Aspergers/HFA Children and Excessive Crying


My 9 year old daughter cries all the time. When I tell her about something she has done wrong or try and correct something... she starts crying – even when she spills a drink or something on herself. I never shout or even tell her off... I think she would faint if I did!! She must have uncontrolled emotions or something, not being able to deal with them properly perhaps.


Can there be too much crying? Should we be concerned at some point when school-aged children cry? I think yes.

Often Aspergers and high functioning autistic (HFA) children feel criticized by their parents who tell them that they shouldn't cry. Hurt, they may cry more when told to stop crying. That's why I think we should downplay the message, "Don't cry," and play up the message, "Let's think of better ways you could handle this situation without crying." This approach makes us allies, trying to help our children grow up.

Another key for parents is not to reinforce excessive crying behavior. For example, Michael cries when he is frustrated. Rather than assisting him in response to tears, the parents could say: "We'll be glad to help you when you pull yourself together and ask for help in a big boy voice." The message should be, "It's not a good idea to cry about small things. Use your strength. We want to help you be strong."

Children on the autism spectrum often keep crying as long as it seems to work for them. When it doesn't, they eventually quit. If they are upset about something, we want them to learn to handle their feelings in more powerful ways.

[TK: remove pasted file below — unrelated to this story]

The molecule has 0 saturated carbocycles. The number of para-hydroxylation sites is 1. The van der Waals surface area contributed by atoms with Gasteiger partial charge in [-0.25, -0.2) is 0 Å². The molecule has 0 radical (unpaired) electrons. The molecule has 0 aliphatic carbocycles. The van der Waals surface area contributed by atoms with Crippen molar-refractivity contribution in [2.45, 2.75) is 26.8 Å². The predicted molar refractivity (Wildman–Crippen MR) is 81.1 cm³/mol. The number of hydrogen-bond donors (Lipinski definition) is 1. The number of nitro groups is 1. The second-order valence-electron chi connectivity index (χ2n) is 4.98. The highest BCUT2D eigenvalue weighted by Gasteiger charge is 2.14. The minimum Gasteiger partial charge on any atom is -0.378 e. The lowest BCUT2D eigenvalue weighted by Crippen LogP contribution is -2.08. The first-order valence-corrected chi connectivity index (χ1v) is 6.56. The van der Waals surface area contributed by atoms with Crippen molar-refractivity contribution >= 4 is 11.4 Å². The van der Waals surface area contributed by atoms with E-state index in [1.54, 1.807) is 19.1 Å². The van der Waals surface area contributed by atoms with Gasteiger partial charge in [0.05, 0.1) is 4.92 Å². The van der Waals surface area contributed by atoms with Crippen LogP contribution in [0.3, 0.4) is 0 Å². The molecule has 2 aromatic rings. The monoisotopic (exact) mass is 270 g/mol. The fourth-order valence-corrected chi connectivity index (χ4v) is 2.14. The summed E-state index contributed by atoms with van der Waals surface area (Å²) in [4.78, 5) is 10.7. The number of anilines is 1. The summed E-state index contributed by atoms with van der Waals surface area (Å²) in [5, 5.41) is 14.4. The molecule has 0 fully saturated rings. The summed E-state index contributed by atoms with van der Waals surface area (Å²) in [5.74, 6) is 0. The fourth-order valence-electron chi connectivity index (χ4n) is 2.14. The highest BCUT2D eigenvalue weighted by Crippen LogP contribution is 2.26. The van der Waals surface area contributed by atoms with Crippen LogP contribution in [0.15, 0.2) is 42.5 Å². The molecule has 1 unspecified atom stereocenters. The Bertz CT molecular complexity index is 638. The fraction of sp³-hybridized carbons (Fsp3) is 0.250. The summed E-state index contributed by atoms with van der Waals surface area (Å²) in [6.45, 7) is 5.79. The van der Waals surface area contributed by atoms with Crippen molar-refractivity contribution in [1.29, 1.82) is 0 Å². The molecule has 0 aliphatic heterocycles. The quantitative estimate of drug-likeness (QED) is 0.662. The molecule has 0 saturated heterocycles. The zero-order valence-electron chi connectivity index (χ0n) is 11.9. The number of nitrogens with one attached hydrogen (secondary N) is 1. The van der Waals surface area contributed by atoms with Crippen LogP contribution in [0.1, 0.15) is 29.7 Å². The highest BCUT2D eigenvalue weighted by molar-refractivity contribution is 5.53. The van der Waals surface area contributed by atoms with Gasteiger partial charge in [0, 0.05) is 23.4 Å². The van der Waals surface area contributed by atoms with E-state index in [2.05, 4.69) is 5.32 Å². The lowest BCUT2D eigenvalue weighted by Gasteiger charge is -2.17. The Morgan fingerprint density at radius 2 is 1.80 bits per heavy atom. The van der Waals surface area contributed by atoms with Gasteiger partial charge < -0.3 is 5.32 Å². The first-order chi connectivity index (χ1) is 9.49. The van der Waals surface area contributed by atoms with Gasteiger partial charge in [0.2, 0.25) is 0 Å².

One factor that generally triggers Aspergers and HFA children to stop crying is social pressure. If older children cry often in front of peers, they generally will be ridiculed. Parents can point this out while they teach their children other, more powerful responses to difficult situations.

Kids on the autism spectrum do indeed have problems with low-frustration tolerance, and they are very sensitive to changes in routine as well as certain environmental stimuli. As parents, we want to treasure our child's sensitivity. But, we also want to teach both boys and girls to tolerate some feelings without crying and to express certain emotions in more mature ways.

==> My Aspergers Child: Preventing Tantrums and Meltdowns

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